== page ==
ESA’s new Sun-exploring mission, Solar Orbiter, is set for launch at 04:03 GMT (05:03 CET) on Monday 10 February 2020. The sophisticated spacecraft, equipped with a set of instruments for imaging the surface of our parent star and measuring the properties of the environment in its vicinity, will make a closer approach to the Sun than any European satellite before.





Solar Orbiter, an ESA-led mission with strong NASA participation, is to perform unprecedented close-up observations of the Sun and from high-latitudes, providing the first images of the uncharted polar regions of the Sun, and investigating the Sun-Earth connection.

The spacecraft carries 10 state-of-the-art instruments. Remote sensing payloads will perform high-resolution imaging of the Sun’s atmospherethe corona – as well as the solar disc. Other instruments will measure the solar wind and the solar magnetic fields in the vicinity of the orbiter. This will provide unprecedented insight into how our parent star works in terms of the 11-year solar cycle, and how we can better predict periods of stormy space weather.





Solar Orbiter will take just under two years to reach its initial operational orbit, taking advantage of gravity-assist flybys of Earth and Venus to enter a highly elliptical orbit around the Sun.

Over the course of its mission, the spacecraft will use the gravity of Venus to slingshot it out of the plane of the Solar System, giving us new perspectives on our parent star. It will follow an elliptical orbit around the Sun, passing within the orbit of Mercury at its closest. Cutting-edge heatshield technology will ensure the spacecraft’s scientific instruments are protected as they face up to 13 times the heating of satellites in Earth orbit.





Solar Orbiter follows in the legacy of missions such as Ulysses (1990-2009) and SOHO (1995-present) and will also provide complementary datasets to NASA’s Parker Solar Probe that will allow more science to be distilled from the two missions than either could achieve on their own.





Exploring the Sun

Solar Orbiter will address big questions in space science to help us understand how our star creates and controls the giant bubble of plasma – the heliosphere – that surrounds the whole Solar System and influences the planets within it. It will concentrate on four main areas of investigation; very broadly:



Solar wind: What drives the solar wind and the acceleration of solar wind particles?

Polar regions: What happens in the polar regions when the solar magnetic field flips polarity?• Magnetic field: How is magnetic field generated inside the Sun and how does it propagate through the Sun’s atmosphere and outwards into space?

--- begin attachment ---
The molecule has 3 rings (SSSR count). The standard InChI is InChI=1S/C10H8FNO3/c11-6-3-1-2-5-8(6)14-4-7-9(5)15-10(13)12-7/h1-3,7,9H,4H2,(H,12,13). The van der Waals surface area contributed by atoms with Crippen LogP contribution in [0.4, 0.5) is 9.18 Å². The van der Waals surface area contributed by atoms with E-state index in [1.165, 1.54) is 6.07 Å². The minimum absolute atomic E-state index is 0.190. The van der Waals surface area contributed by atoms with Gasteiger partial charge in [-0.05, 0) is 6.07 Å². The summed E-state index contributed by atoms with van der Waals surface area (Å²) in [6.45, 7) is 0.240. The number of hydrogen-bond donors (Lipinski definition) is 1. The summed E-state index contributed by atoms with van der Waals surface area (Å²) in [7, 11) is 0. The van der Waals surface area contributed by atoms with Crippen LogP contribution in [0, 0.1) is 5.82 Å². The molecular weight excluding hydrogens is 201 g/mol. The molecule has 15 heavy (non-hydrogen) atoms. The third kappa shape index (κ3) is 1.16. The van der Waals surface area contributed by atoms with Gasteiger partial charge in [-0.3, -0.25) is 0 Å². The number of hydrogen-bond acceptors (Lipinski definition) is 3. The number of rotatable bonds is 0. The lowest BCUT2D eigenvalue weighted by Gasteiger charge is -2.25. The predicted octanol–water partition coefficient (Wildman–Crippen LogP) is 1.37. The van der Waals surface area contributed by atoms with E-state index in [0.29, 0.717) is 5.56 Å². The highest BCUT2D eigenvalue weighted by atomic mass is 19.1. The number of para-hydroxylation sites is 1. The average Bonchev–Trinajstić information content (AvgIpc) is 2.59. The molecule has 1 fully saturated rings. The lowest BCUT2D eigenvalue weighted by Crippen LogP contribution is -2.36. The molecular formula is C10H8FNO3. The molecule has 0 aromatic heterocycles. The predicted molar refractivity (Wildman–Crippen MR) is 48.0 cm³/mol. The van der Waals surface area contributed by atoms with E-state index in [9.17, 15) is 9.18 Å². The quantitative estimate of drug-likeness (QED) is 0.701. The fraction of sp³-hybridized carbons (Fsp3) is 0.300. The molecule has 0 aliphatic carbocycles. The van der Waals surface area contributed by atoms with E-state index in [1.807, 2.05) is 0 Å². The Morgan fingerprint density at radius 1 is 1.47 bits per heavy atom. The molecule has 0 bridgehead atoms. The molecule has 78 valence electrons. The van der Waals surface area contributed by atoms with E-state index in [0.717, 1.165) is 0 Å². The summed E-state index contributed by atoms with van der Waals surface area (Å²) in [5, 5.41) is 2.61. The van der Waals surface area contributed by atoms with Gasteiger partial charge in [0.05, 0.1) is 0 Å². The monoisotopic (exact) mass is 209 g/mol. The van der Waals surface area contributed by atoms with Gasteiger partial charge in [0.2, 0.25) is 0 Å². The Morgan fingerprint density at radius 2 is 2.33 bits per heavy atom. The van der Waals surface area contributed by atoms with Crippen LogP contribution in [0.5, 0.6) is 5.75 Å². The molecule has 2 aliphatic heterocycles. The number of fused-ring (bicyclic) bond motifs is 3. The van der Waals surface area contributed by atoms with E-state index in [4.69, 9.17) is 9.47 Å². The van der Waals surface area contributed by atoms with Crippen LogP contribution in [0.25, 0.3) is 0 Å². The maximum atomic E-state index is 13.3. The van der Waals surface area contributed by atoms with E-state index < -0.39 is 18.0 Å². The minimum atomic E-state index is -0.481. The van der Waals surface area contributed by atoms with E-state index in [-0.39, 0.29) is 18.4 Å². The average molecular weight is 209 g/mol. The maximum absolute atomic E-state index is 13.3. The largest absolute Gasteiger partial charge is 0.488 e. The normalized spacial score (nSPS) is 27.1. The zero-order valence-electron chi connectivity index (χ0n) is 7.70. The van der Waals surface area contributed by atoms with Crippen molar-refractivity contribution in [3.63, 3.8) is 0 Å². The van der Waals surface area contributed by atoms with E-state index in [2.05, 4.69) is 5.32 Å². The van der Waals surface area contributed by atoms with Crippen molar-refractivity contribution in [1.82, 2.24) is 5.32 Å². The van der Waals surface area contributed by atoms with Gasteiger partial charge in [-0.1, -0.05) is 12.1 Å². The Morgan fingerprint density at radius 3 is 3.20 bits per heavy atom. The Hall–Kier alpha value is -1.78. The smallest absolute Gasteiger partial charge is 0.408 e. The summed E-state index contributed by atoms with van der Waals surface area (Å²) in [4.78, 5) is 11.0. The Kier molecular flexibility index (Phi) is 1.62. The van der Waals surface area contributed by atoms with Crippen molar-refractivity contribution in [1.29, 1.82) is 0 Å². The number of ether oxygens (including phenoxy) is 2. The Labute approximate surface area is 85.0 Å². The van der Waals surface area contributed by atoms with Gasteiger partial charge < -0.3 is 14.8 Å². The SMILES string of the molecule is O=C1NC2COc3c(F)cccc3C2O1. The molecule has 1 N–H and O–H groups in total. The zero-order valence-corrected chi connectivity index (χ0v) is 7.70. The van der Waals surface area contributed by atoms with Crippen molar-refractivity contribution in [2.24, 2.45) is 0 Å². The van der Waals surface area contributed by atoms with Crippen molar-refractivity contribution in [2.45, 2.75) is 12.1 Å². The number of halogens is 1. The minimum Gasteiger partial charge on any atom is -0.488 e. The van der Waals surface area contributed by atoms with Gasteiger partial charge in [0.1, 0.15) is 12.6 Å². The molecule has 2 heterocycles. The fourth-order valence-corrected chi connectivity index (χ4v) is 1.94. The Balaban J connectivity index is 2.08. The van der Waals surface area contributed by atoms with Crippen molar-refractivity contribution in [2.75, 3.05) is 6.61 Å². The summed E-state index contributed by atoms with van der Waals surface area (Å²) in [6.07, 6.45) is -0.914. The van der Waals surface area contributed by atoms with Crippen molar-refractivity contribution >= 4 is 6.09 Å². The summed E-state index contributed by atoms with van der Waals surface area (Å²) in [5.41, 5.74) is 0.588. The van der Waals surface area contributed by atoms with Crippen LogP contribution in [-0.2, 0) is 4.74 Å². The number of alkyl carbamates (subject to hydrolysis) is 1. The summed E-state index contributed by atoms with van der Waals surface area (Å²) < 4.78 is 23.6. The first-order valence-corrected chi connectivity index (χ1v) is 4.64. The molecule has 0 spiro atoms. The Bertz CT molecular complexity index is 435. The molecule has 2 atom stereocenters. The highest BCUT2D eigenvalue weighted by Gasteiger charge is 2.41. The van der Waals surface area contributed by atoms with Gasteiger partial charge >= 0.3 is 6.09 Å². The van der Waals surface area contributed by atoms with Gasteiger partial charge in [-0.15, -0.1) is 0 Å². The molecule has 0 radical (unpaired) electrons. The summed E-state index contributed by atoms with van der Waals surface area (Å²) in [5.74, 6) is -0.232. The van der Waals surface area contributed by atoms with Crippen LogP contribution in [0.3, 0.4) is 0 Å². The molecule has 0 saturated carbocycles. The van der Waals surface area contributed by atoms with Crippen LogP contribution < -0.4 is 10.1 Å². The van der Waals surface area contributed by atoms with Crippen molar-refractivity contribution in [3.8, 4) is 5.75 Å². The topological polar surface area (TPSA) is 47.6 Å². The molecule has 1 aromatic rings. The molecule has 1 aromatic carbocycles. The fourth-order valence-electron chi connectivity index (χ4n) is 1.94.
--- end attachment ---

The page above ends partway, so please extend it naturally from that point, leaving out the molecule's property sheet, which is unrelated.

• Space weather: How do sudden events like flares and coronal mass ejections impact the Solar System, and how do solar eruptions produce the energetic particles that lead to extreme space weather at Earth?




Operating in extreme environments

Solar Orbiter must operate for years in one of the most hostile regions of the Solar System. At closest approach, approximately 42 million kilometres from the Sun, it will be at just over a quarter of the distance between the star and our planet, well inside the orbit of inner planet Mercury. This close to the Sun, the spacecraft will be exposed to sunlight 13 times more intense than what we feel on Earth. The spacecraft must also endure powerful bursts of particle radiation from explosions in the solar atmosphere. The spacecraft’s heatshield is key to making this mission possible, which can withstand temperatures of 500 ̊C. Small sliding doors with heat resistant windows let sunlight in to the science instruments located directly behind the protective heatshield.




Operations Solar Orbiter will communicate with Earth via ESA’s deep space tracking network, ESTRACK. All operations are conducted by the European Space Operations Centre (ESOC) in Darmstadt, Germany. The Science Operations Centre located at ESA’s European Space Astronomy Centre, ESAC, in Villanueva de la Cañada, Spain, will be responsible for science operations planning, and for archiving the mission’s data for scientists to use.






Solar Orbiter is a space mission of international collaboration between ESA and NASA. The spacecraft has been developed by Airbus. Numerous industrial partners and scientific institutesacross ESA Member States and the US have contributed to the construction of the spacecraft and the scientific instruments.






Solar Orbiter will separate from the rocket about 53 minutes after launch and is expected to send its first signal to the ground shortly thereafter. The signal acquisition will be announced from the European Space Operations Centre (ESOC), in Darmstadt, Germany, which will operate the entire mission.





The Solar Orbiter’s mission, an unprecedented event.


04:03 GMT (05:03 CET)  –  Monday 10 February 2020.


Watch the launch of ESA’s new powerful Sun explorer, Solar Orbiter




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